Coming soon…on-line court for claims up to £25,000


Over £10,000 it will go into either the Fast or Multi Track.

Author: Nona Bowkis
Reading time: 2 minutes

This article is 6 years old.

Read our disclaimer keyboard_arrow_down

This website content is intended as a general guide to law as it applies to the motor trade. Lawgistics has taken every effort to ensure that the contents are as accurate and up to date as at the date of first publication.

The laws and opinions expressed within this website may be varied as the law develops. As such we cannot accept liability for or the consequence of, any change of law, or official guidelines since publication or any misuse of the information provided.

The opinions in this website are based upon the experience of the authors and it must be recognised that only the courts and recognised tribunals can interpret the law with authority.

Examples given within the website are based on the experience of the authors and centre upon issues that commonly give rise to disputes. Each situation in practice will be different and may comprise several points commented upon.

If you have any doubt about the correct legal position you should seek further legal advice from Lawgistics or a suitably qualified solicitor. We cannot accept liability for your failure to take professional advice where it should reasonably be sought by a prudent person.

All characters are fictitious and should not be taken as referring to any person living or dead.

Use of this website shall be considered acceptance of the terms of the disclaimer presented above.

Currently people can issue a claim through the ‘Money Claim Online’ System.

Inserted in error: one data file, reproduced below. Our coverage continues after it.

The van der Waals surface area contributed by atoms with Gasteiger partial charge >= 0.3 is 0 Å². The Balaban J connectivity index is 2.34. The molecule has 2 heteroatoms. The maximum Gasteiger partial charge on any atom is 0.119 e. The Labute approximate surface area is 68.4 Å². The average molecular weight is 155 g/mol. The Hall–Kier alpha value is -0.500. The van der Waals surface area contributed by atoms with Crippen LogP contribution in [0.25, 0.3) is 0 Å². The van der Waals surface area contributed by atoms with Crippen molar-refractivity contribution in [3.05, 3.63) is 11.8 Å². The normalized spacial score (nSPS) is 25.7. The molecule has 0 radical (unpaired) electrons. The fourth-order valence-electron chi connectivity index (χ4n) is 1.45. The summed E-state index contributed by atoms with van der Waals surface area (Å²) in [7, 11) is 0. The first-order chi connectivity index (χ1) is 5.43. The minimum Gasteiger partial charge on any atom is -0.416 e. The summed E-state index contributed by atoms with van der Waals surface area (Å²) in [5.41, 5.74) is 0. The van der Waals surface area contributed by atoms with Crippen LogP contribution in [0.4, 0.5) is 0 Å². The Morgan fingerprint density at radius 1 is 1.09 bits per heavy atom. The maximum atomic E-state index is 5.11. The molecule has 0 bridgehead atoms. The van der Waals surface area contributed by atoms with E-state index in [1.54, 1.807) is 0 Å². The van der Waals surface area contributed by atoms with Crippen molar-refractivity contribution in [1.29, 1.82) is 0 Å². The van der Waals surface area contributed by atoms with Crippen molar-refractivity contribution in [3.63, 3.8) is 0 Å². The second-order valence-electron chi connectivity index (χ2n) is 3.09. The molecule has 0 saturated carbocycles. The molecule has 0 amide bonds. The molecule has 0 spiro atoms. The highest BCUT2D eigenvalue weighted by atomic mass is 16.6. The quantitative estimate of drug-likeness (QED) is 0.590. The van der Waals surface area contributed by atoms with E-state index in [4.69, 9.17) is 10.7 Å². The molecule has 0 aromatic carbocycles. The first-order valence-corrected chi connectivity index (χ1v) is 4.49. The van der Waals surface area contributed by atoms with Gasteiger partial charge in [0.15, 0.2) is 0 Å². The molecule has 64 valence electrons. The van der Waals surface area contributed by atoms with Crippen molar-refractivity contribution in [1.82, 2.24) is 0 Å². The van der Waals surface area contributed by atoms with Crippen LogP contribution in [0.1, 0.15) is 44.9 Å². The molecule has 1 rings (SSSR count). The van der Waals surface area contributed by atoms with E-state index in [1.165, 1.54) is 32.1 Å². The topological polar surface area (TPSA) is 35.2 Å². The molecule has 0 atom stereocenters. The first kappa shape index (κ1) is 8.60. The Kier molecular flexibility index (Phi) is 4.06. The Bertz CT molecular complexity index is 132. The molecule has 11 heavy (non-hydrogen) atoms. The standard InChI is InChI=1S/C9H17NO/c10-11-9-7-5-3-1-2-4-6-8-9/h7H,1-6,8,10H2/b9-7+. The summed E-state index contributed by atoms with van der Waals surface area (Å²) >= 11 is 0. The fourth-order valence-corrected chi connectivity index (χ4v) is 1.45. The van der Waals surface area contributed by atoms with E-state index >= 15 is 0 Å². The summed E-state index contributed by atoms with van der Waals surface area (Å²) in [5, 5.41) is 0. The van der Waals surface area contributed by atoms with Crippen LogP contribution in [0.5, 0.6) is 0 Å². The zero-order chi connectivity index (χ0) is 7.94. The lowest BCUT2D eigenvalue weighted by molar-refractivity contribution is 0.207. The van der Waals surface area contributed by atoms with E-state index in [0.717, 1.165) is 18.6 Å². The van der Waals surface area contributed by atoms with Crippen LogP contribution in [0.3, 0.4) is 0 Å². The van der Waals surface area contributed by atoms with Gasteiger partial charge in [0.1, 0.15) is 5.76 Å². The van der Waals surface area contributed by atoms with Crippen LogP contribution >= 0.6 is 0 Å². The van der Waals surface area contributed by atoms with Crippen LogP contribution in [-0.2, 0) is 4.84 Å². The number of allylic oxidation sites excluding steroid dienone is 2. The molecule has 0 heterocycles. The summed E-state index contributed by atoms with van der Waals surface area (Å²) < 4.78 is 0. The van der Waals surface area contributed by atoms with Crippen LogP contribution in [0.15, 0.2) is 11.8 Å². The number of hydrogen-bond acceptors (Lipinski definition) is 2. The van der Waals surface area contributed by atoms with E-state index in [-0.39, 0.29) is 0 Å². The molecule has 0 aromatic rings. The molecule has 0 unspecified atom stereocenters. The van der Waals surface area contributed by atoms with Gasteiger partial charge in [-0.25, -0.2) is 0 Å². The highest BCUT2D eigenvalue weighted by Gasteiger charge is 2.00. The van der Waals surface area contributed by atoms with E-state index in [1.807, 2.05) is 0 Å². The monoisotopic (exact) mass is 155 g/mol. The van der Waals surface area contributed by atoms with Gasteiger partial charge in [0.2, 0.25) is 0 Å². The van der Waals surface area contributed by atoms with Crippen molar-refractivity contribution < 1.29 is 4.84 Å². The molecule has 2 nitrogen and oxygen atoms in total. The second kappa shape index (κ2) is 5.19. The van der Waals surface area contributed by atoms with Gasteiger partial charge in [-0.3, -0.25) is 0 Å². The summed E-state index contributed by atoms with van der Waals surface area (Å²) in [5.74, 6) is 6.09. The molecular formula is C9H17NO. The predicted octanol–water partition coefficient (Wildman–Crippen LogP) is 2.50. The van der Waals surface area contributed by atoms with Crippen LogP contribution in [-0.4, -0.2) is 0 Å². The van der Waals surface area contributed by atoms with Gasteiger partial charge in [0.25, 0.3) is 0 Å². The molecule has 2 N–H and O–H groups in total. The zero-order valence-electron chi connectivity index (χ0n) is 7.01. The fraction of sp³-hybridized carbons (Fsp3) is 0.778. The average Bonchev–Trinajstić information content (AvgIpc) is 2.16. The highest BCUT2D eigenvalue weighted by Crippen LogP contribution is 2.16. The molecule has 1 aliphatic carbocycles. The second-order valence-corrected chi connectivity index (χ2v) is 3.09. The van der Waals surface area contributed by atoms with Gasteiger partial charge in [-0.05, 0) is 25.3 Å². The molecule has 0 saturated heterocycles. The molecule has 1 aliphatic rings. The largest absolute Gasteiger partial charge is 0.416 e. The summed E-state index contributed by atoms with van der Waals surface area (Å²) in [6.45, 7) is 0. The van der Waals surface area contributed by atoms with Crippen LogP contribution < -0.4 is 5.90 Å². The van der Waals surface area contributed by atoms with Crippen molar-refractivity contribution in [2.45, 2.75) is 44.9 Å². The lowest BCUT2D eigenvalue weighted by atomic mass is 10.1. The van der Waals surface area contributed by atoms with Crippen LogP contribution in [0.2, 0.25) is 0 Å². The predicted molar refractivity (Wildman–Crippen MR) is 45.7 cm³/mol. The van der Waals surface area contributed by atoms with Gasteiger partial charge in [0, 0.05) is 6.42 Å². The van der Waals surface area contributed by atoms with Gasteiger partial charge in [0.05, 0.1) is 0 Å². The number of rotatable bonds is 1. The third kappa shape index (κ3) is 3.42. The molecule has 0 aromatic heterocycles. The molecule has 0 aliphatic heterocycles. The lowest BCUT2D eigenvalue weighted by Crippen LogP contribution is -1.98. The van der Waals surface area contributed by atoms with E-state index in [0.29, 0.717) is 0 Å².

If the value of that claim is £10,000 or less (as almost 70% of all claims are), it will be allocated to the Small Claims Track. Over £10,000 it will go into either the Fast or Multi Track. All three tracks usually end with a court room hearing if they are not settled along the way. However, plans are afoot for the introduction of a new on-line court system.

The new system will deal with cases up to the value of £25,000. Much of it will be automated (which of course cuts costs) and so the parties involved will need to answer and respond to a series of auto generated questions and directions taking the parties to a basic conciliation stage. If the matter remains unresolved by robot, there will eventually be “human attention” which will come in the form of a Case Officer and, for final determination a judge. It doesn’t seem clear if both parties actually get the opportunity to get in front of a real live judge at some point or if a judge will simply review the papers but no doubt we will hear more in due course.

In the meantime, I tend to agree with one of the comments under the Law Gazette’s report on this story which amusingly suggests that “Before we go down this route can I suggest that we get the courts to a level of efficiency that British Leyland would recognise”. You probably have to be of a certain age to appreciate the comment so if you don’t know much about the legacy of British Leyland, ask your parents

Nona Bowkis

Legal Advisor

Read more by this author

Getting in touch

You can contact us via the form or you can call us on 01480 455500.